Hua Hin has more than its share of upmarket and luxury accommodation. All the main hotel chains are here, and most have lovely grounds, top facilities and restaurants. There are elegant luxury boutique-style hotels too, many with villas and private pools. Sadly, there aren’t as many budget options as there used to be, but if you’re prepared to do some research you can find clean an friendly guesthouses and bed-and-breakfasts at reasonable rates. If you’re planning to stay a while, a rental apartment can be a good option; many of the holiday homes owned by people who live abroad can be rented for at least part of the year. Wherever you stay, Hua Hin is an oasis of calm in a country of exciting contrasts.
Hotels/Resorts in Hua Hin
Hotels Hua Hin: Popularity
|Hotel||Stars||Discount||Price before and discount||Select dates|
|Hua Hin Marriott Resort and Spa||★★★★★||-26%||181 134|
|G Hua Hin Resort & Mall||★★★★||-13%||66 58|
|Hilton Hua Hin Resort & Spa - SHA Certified||★★★★★||-19%||119 97|
|Hop Inn Hua Hin||★★|
|Anantara Hua Hin Resort||★★★★★||-22%||116 91|
|Centara Grand Beach Resort & Villas Hua Hin||★★★★★||-38%||126 78|
|Asira Boutique HuaHin||★★★★||-9%||372 339|
|Blu Marine Hua Hin Resort and Villas||★★★|
|Amari Hua Hin - SHA Certified||★★★★★|
|Bann Lom Le Guest House||★★|
|The Herbs Hotel Hua Hin||★★★★||-20%||191 153|
|Corner Cafe Bed & Breakfast||★★|
|Whale Hua Hin - SHA Certified||★★★★||-60%||653 262|
|Putahracsa Hua Hin Resort||★★★★★||-8%||128 119|
|InterContinental Hua Hin Resort, an IHG Hotel||★★★★★||-20%||168 134|
|Dadddy's home Huahin||★★|
|Ruenkanok Thaihouse Resort||★★★||-37%||323 204|
|Hyatt Regency Hua Hin||★★★★★||-23%||575 444|
|Villa Baan Malinee||★★★|
Lopburi | Covid-19 Travel Restrictions | Lockdown | Coronavirus Outbreak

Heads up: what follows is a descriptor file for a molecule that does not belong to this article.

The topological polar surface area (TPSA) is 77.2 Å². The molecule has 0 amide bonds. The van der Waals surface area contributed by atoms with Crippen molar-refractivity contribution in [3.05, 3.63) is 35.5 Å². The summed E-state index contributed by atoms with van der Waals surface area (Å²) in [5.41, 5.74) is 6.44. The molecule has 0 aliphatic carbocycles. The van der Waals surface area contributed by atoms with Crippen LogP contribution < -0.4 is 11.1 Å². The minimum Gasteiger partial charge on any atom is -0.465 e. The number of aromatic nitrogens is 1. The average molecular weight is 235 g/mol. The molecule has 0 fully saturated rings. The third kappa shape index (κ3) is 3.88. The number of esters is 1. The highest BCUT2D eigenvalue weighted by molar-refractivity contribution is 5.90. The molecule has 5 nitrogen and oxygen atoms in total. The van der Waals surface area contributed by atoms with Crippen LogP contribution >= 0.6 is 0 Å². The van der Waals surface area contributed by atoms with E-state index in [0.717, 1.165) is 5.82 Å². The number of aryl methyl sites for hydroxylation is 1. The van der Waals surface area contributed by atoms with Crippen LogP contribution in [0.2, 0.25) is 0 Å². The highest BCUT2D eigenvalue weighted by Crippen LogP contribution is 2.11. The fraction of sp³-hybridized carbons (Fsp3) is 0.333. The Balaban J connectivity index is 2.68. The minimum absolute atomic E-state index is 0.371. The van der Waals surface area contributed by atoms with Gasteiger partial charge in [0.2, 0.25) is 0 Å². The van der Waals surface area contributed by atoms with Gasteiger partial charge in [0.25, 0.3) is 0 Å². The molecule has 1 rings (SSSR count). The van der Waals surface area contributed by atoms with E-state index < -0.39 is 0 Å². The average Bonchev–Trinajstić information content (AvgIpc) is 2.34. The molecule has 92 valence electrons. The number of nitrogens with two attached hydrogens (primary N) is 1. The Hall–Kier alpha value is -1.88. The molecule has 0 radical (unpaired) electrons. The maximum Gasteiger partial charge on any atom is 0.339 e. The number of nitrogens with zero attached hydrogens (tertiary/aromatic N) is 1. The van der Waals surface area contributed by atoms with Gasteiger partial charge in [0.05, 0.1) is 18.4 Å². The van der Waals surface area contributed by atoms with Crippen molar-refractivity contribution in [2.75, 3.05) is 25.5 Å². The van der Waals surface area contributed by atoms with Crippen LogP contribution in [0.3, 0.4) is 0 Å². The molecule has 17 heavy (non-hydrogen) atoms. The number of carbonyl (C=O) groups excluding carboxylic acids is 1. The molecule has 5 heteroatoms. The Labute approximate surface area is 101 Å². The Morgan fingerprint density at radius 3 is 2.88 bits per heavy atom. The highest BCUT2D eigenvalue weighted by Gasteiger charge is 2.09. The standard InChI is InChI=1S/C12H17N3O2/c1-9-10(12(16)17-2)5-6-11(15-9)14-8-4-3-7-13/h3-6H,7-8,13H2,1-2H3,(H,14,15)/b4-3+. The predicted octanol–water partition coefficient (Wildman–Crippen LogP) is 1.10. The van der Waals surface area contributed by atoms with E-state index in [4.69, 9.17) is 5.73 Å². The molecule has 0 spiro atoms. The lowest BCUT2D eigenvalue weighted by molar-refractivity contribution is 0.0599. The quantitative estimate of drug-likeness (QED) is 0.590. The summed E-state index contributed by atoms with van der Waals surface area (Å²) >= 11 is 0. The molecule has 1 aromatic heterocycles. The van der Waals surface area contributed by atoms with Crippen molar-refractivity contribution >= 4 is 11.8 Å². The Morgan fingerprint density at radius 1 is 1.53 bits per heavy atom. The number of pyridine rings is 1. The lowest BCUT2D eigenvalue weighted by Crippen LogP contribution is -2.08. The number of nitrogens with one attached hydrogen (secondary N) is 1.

Lopburi (ลพบุรี), also Lop Buri or Lob Buri is a historic city 3 hours north of Bangkok in the Chao Phraya Basin region of Thailand. Lopburi has a mountain called Khao Chan Daeng. Understand Lopburi is very laid back, and its convenient location less than 3 hours (~180 km) from Bangkok makes it a good […]
Lopburi is very laid back, and its convenient location less than 3 hours (~180 km) from Bangkok makes it a good place to escape the stress and pollution of the capital.
History of Lopburi
Lopburi is one of the oldest cities in Thailand, a former capital and the second capital after Ayutthaya was established in 1350. It was abandoned after King Narai passed away in 1688, but parts were restored in 1856 by King Mongkut (King Rama IV) and in 1864 it was made the summer capital.
Lopburi had been an important part of the Khmer Empire and later a part of the Ayutthaya kingdom. It was Ayutthaya’s second capital under the reign of King Narai the Great, who used to spend eight months a year in Lopburi. Later on King Mongkut of the Bangkok Chakri Dynasty used to reside here. Thus the remains of almost all periods of Thai history can be found.